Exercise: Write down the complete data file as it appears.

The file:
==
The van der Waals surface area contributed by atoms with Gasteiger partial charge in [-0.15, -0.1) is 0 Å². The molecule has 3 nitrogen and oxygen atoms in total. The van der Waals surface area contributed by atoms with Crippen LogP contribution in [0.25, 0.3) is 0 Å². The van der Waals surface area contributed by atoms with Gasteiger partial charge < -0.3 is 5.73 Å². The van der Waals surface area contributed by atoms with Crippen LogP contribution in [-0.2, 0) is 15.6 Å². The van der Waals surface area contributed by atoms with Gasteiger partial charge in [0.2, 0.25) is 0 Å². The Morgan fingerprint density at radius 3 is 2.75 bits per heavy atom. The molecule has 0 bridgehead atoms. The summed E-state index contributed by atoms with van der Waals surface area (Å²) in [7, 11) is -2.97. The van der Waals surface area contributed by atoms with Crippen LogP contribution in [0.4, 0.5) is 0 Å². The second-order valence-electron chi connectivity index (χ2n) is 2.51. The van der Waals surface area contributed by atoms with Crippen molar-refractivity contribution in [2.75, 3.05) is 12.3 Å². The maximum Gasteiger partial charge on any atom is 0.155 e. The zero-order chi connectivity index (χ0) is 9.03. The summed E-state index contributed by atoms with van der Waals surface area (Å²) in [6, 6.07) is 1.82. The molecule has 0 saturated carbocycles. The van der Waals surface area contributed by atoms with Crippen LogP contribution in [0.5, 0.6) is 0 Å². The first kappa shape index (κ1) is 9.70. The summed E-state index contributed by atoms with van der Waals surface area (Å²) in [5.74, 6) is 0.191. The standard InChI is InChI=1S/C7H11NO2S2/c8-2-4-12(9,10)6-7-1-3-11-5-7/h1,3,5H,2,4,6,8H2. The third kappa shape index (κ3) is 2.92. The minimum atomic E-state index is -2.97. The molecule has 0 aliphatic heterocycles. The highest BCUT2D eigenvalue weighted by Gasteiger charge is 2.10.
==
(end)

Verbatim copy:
The van der Waals surface area contributed by atoms with Gasteiger partial charge in [-0.15, -0.1) is 0 Å². The molecule has 3 nitrogen and oxygen atoms in total. The van der Waals surface area contributed by atoms with Crippen LogP contribution in [0.25, 0.3) is 0 Å². The van der Waals surface area contributed by atoms with Gasteiger partial charge < -0.3 is 5.73 Å². The van der Waals surface area contributed by atoms with Crippen LogP contribution in [-0.2, 0) is 15.6 Å². The van der Waals surface area contributed by atoms with Gasteiger partial charge in [0.2, 0.25) is 0 Å². The Morgan fingerprint density at radius 3 is 2.75 bits per heavy atom. The molecule has 0 bridgehead atoms. The summed E-state index contributed by atoms with van der Waals surface area (Å²) in [7, 11) is -2.97. The van der Waals surface area contributed by atoms with Crippen LogP contribution in [0.4, 0.5) is 0 Å². The second-order valence-electron chi connectivity index (χ2n) is 2.51. The van der Waals surface area contributed by atoms with Crippen molar-refractivity contribution in [2.75, 3.05) is 12.3 Å². The maximum Gasteiger partial charge on any atom is 0.155 e. The zero-order chi connectivity index (χ0) is 9.03. The summed E-state index contributed by atoms with van der Waals surface area (Å²) in [6, 6.07) is 1.82. The molecule has 0 saturated carbocycles. The van der Waals surface area contributed by atoms with Crippen LogP contribution in [0.5, 0.6) is 0 Å². The first kappa shape index (κ1) is 9.70. The summed E-state index contributed by atoms with van der Waals surface area (Å²) in [5.74, 6) is 0.191. The standard InChI is InChI=1S/C7H11NO2S2/c8-2-4-12(9,10)6-7-1-3-11-5-7/h1,3,5H,2,4,6,8H2. The third kappa shape index (κ3) is 2.92. The minimum atomic E-state index is -2.97. The molecule has 0 aliphatic heterocycles. The highest BCUT2D eigenvalue weighted by Gasteiger charge is 2.10.